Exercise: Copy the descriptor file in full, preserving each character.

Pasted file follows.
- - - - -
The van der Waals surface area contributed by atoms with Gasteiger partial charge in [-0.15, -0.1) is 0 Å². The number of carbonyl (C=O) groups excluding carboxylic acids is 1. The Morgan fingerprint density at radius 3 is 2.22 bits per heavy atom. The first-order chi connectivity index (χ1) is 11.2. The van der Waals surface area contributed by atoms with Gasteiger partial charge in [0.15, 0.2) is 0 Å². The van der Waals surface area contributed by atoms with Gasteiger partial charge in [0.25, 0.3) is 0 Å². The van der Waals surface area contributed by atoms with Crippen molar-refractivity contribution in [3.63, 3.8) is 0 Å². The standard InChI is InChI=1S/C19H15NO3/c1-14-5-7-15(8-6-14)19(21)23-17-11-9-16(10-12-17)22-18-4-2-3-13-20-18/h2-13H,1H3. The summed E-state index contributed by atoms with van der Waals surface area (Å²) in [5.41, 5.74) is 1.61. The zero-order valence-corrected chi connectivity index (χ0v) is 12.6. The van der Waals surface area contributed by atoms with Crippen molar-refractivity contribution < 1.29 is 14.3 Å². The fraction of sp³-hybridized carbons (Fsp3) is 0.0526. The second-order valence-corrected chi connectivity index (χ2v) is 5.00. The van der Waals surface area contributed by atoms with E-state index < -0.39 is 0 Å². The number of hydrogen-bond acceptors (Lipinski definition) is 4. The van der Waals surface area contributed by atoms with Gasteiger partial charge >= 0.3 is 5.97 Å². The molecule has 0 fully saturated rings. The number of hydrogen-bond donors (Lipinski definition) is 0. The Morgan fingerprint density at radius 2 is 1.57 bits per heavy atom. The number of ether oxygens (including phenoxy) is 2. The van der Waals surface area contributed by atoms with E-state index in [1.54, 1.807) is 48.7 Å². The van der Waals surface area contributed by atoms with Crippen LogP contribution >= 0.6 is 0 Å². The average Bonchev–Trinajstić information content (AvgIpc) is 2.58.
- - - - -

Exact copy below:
The van der Waals surface area contributed by atoms with Gasteiger partial charge in [-0.15, -0.1) is 0 Å². The number of carbonyl (C=O) groups excluding carboxylic acids is 1. The Morgan fingerprint density at radius 3 is 2.22 bits per heavy atom. The first-order chi connectivity index (χ1) is 11.2. The van der Waals surface area contributed by atoms with Gasteiger partial charge in [0.15, 0.2) is 0 Å². The van der Waals surface area contributed by atoms with Gasteiger partial charge in [0.25, 0.3) is 0 Å². The van der Waals surface area contributed by atoms with Crippen molar-refractivity contribution in [3.63, 3.8) is 0 Å². The standard InChI is InChI=1S/C19H15NO3/c1-14-5-7-15(8-6-14)19(21)23-17-11-9-16(10-12-17)22-18-4-2-3-13-20-18/h2-13H,1H3. The summed E-state index contributed by atoms with van der Waals surface area (Å²) in [5.41, 5.74) is 1.61. The zero-order valence-corrected chi connectivity index (χ0v) is 12.6. The van der Waals surface area contributed by atoms with Crippen molar-refractivity contribution < 1.29 is 14.3 Å². The fraction of sp³-hybridized carbons (Fsp3) is 0.0526. The second-order valence-corrected chi connectivity index (χ2v) is 5.00. The van der Waals surface area contributed by atoms with E-state index < -0.39 is 0 Å². The number of hydrogen-bond acceptors (Lipinski definition) is 4. The van der Waals surface area contributed by atoms with Gasteiger partial charge >= 0.3 is 5.97 Å². The molecule has 0 fully saturated rings. The number of hydrogen-bond donors (Lipinski definition) is 0. The Morgan fingerprint density at radius 2 is 1.57 bits per heavy atom. The number of ether oxygens (including phenoxy) is 2. The van der Waals surface area contributed by atoms with E-state index in [1.54, 1.807) is 48.7 Å². The van der Waals surface area contributed by atoms with Crippen LogP contribution >= 0.6 is 0 Å². The average Bonchev–Trinajstić information content (AvgIpc) is 2.58.